Home » Aussie and Canadian dollar hit high as oil price skyrocketed

Aussie and Canadian dollar hit high as oil price skyrocketed

by Carl Steward
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CAD dollarAussie and Canadian dollars hit high as oil prices skyrocketed


The Australian and the Canadian dollars surged forward on Tuesday thanks to rallying oil prices. On the other hand, the euro traded below $1.06. European Central Bank President Christine Lagarde hasn’t offered any new insight on the central bank’s policy outlook thus far.

Investors widely expect the ECB to follow other major central banks by hiking interest rates in July to hinder soaring inflation. However, economists are divided on the magnitude of the rate increase to protect a struggling economic recovery due to soaring oil prices.

Oil prices skyrocketed by 10% in barely a week on supply constraint fears. Brent crude is holding above $117 currently, boosting the Canadian dollar and the Australian dollar. They both climbed up by 0.3% and 0.4%, respectively.

Kenneth Broux, an F.X. strategist at Societe Generale in London, noted that oil is helping the Canadian dollar and the Norwegian crown to outperform. Meanwhile, the common currency is again running into resistance at the 1.06 level.  

The euro exchanged hands below $1.06 after the ECB’s Lagarde announced that the central bank would move gradually. However, it would have the option to act decisively on any deterioration in medium-term inflation. That would be especially true if there were signs of de-anchoring inflation expectations.

Forex markets are currently pricing in about 238 basis points (bps) of cumulative rate increases by mid-2023, compared to around 280 bps two weeks ago. Still, broader market moves were contained even though it’s a big week for markets in economic data terms. Investors are waiting for the release of German inflation figures on Wednesday. In addition, French data is due on Thursday and eurozone numbers on Friday.


How is the U.S. dollar faring? 

This month, the U.S. dollar index also rallied to a two-decade high of 105.79. It remained steady at 103.93 at last. Meanwhile, the offshore Chinese yuan edged higher after the country reduced coronavirus quarantine terms for international travelers.

News that China is easing covid-19 restrictions considerably lightened the mood across E.M. markets on Tuesday. Despite that, a recovery in oil prices pushed importers of the commodity, such as the Indian rupee, to a record low. It also kept the Turkish Lira under pressure.

On Tuesday, Asian stocks surged forward, with Shanghai’s blue-chip CSI300 index ending the session 1.0% higher. Hong Kong’s Hang Seng index also gained 0.9%. The former has soared by 19.7% since hitting a low on April 26. The Chinese yuan also strengthened significantly.

Spurring an optimistic mood across markets, equities in Europe soared. Moreover, Brent crude prices surged forward to $116.2 per barrel, and iron ore futures rallied. Phoenix Kalen, global head of emerging markets research at Societe Generale, noted that global growth expectations would head lower. However, she anticipates that China’s economy will recover in 2H22.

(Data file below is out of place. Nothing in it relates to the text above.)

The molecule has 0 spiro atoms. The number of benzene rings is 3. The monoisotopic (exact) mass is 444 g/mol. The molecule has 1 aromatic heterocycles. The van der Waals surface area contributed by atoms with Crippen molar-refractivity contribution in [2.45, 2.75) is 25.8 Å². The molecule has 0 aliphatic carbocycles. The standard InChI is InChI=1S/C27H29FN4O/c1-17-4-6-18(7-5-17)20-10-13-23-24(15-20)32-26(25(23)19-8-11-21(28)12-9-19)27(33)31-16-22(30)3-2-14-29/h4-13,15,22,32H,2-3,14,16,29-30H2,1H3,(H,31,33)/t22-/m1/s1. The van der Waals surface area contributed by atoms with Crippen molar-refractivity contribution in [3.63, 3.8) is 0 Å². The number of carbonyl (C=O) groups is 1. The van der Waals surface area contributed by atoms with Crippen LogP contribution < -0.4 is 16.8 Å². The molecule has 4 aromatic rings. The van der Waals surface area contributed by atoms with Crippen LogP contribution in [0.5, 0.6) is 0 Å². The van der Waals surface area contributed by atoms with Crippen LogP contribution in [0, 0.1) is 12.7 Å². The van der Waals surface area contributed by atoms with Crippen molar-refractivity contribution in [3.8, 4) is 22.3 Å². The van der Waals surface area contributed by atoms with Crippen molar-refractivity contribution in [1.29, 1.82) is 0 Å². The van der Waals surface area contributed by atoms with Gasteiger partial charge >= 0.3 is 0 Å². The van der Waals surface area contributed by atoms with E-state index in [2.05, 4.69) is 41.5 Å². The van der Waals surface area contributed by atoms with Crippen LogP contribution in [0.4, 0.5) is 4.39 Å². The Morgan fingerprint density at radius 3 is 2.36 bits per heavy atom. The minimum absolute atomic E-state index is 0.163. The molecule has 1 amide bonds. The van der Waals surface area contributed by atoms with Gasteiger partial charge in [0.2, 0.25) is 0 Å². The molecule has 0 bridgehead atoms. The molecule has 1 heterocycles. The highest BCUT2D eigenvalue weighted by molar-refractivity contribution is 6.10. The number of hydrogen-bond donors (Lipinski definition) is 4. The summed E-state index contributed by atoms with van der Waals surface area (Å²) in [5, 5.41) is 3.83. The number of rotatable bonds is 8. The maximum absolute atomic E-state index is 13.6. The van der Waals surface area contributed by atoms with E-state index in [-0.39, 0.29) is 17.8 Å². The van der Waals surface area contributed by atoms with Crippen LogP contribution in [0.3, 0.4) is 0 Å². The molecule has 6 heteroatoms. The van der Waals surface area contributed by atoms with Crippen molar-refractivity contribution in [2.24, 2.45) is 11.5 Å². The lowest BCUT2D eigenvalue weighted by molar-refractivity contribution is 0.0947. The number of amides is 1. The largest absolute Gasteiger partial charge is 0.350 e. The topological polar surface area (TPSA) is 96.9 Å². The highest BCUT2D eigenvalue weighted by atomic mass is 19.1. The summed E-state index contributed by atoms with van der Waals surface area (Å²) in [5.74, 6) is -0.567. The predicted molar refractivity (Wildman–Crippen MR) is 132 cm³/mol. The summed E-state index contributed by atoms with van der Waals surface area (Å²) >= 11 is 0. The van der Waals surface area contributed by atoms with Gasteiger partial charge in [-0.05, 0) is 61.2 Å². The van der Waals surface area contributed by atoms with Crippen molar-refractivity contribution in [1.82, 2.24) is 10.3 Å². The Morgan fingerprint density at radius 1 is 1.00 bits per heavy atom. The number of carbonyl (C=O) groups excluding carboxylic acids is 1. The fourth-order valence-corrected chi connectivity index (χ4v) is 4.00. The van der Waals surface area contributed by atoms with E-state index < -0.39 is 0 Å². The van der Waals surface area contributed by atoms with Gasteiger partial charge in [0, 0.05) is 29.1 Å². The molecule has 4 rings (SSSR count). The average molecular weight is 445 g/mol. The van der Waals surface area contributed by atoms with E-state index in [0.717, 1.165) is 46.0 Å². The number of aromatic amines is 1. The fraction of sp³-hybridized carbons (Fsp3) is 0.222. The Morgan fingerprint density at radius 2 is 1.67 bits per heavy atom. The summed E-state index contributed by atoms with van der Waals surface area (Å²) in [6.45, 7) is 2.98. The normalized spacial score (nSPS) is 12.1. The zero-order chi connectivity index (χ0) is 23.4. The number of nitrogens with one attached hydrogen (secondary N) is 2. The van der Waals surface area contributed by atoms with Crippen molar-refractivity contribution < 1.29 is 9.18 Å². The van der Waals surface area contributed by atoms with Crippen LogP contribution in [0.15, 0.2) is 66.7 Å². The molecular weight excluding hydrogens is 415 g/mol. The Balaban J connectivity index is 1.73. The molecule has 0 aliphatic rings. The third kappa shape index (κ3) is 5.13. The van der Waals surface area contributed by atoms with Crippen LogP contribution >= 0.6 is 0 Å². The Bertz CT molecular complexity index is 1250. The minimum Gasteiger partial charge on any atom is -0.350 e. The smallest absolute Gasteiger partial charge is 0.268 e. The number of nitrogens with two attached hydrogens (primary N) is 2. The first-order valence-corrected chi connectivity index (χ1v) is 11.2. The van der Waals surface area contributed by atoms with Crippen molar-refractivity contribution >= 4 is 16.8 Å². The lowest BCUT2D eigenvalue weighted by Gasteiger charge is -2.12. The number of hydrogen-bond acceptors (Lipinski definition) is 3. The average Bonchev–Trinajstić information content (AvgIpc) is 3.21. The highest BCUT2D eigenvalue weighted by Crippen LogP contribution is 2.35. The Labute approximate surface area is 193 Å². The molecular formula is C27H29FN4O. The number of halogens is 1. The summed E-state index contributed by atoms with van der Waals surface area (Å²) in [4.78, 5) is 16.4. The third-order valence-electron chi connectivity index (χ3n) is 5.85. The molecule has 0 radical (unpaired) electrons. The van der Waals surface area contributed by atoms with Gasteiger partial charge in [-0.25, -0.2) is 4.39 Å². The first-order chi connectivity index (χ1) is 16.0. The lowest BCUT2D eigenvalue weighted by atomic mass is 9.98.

Kalen added that notwithstanding significant downside risks, her central scenario for global growth over the next several years is relatively benign. She envisions a deceleration in D.M., as well as a mild improvement/stabilization in E.M.’s growth.

However, currencies of countries reliant on oil imports declined today. The Indian rupee plunged to a record low, exchanging hands at 78.76 per dollar. Still, intermittent greenback selling by the central bank will help to limit losses.


What about the Turkish Lira and other E.M. currencies? 

The Turkish Lira tumbled down to trade at 16.63 per dollar. It’s about 5% away from the year’s low reached last week. The MSCI’s E.M. currencies index seemed set to post its worst quarterly performance since March 2020. That was when the coronavirus pandemic wreaked havoc on financial markets. SocGen’s Kalen stated that they anticipate further weakness in E.M. Forex spot performance, with mild deterioration in 3Q22, along with a turn-around toward stronger performance before end-2022.

Among central European currencies, the Hungarian forint rebounded slightly. Earlier, it had dropped to a record low against the euro on worries about surging inflation. The absence of a deal with Brussels on the release of frozen European Union funds also concerned the investors.

Traders expect the central bank to hike interest rates by another 50 basis points to 6.4% later today. They also think more increases will come this year. Commerzbank strategists stated that HUF’s weakness had triggered some revision of investors’ expectations. A sizeable minority has switched to expecting a 100bp increase instead.


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